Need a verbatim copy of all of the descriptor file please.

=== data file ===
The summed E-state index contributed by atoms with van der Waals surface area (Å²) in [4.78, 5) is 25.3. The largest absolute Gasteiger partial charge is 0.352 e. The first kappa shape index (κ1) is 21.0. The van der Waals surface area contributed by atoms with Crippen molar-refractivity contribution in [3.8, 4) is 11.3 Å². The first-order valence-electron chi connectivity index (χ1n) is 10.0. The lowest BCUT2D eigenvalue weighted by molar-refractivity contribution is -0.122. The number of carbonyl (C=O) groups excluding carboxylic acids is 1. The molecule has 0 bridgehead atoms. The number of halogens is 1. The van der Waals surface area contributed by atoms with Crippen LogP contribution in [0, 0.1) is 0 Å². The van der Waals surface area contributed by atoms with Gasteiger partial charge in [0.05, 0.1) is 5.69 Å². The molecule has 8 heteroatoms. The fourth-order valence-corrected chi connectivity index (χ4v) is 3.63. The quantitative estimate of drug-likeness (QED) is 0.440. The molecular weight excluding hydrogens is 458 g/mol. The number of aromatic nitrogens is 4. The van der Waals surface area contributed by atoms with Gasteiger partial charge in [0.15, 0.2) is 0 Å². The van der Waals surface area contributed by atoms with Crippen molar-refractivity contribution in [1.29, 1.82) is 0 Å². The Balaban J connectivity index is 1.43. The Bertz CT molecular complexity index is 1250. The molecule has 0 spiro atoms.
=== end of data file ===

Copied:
The summed E-state index contributed by atoms with van der Waals surface area (Å²) in [4.78, 5) is 25.3. The largest absolute Gasteiger partial charge is 0.352 e. The first kappa shape index (κ1) is 21.0. The van der Waals surface area contributed by atoms with Crippen molar-refractivity contribution in [3.8, 4) is 11.3 Å². The first-order valence-electron chi connectivity index (χ1n) is 10.0. The lowest BCUT2D eigenvalue weighted by molar-refractivity contribution is -0.122. The number of carbonyl (C=O) groups excluding carboxylic acids is 1. The molecule has 0 bridgehead atoms. The number of halogens is 1. The van der Waals surface area contributed by atoms with Crippen LogP contribution in [0, 0.1) is 0 Å². The van der Waals surface area contributed by atoms with Gasteiger partial charge in [0.05, 0.1) is 5.69 Å². The molecule has 8 heteroatoms. The fourth-order valence-corrected chi connectivity index (χ4v) is 3.63. The quantitative estimate of drug-likeness (QED) is 0.440. The molecular weight excluding hydrogens is 458 g/mol. The number of aromatic nitrogens is 4. The van der Waals surface area contributed by atoms with Gasteiger partial charge in [0.15, 0.2) is 0 Å². The van der Waals surface area contributed by atoms with Crippen molar-refractivity contribution in [1.29, 1.82) is 0 Å². The Balaban J connectivity index is 1.43. The Bertz CT molecular complexity index is 1250. The molecule has 0 spiro atoms.